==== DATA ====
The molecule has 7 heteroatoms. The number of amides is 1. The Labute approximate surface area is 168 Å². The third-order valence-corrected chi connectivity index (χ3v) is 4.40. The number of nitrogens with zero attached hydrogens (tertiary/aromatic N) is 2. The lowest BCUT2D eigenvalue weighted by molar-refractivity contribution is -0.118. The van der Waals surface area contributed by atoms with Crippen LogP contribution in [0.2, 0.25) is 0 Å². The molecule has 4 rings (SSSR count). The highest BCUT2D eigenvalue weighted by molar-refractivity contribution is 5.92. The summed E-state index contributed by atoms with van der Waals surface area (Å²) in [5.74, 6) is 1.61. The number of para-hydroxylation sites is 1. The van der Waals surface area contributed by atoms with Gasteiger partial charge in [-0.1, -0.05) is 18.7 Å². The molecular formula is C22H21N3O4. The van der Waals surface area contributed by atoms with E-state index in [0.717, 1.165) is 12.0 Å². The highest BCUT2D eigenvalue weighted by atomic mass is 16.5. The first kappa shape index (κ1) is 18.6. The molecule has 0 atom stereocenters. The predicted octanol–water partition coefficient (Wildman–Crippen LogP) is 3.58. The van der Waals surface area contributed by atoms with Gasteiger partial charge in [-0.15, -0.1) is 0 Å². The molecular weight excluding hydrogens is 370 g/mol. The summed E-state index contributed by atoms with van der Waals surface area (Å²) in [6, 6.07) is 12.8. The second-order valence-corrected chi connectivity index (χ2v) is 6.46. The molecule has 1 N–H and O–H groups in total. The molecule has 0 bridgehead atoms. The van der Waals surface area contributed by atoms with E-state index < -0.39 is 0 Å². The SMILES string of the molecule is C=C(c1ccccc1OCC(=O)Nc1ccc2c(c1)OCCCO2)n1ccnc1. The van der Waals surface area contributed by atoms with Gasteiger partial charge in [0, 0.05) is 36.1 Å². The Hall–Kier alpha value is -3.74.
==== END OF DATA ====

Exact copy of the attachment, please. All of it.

The molecule has 7 heteroatoms. The number of amides is 1. The Labute approximate surface area is 168 Å². The third-order valence-corrected chi connectivity index (χ3v) is 4.40. The number of nitrogens with zero attached hydrogens (tertiary/aromatic N) is 2. The lowest BCUT2D eigenvalue weighted by molar-refractivity contribution is -0.118. The van der Waals surface area contributed by atoms with Crippen LogP contribution in [0.2, 0.25) is 0 Å². The molecule has 4 rings (SSSR count). The highest BCUT2D eigenvalue weighted by molar-refractivity contribution is 5.92. The summed E-state index contributed by atoms with van der Waals surface area (Å²) in [5.74, 6) is 1.61. The number of para-hydroxylation sites is 1. The van der Waals surface area contributed by atoms with Gasteiger partial charge in [-0.1, -0.05) is 18.7 Å². The molecular formula is C22H21N3O4. The van der Waals surface area contributed by atoms with E-state index in [0.717, 1.165) is 12.0 Å². The highest BCUT2D eigenvalue weighted by atomic mass is 16.5. The first kappa shape index (κ1) is 18.6. The molecule has 0 atom stereocenters. The predicted octanol–water partition coefficient (Wildman–Crippen LogP) is 3.58. The van der Waals surface area contributed by atoms with Gasteiger partial charge in [-0.15, -0.1) is 0 Å². The molecular weight excluding hydrogens is 370 g/mol. The summed E-state index contributed by atoms with van der Waals surface area (Å²) in [6, 6.07) is 12.8. The second-order valence-corrected chi connectivity index (χ2v) is 6.46. The molecule has 1 N–H and O–H groups in total. The molecule has 0 bridgehead atoms. The van der Waals surface area contributed by atoms with E-state index < -0.39 is 0 Å². The SMILES string of the molecule is C=C(c1ccccc1OCC(=O)Nc1ccc2c(c1)OCCCO2)n1ccnc1. The van der Waals surface area contributed by atoms with Gasteiger partial charge in [0, 0.05) is 36.1 Å². The Hall–Kier alpha value is -3.74.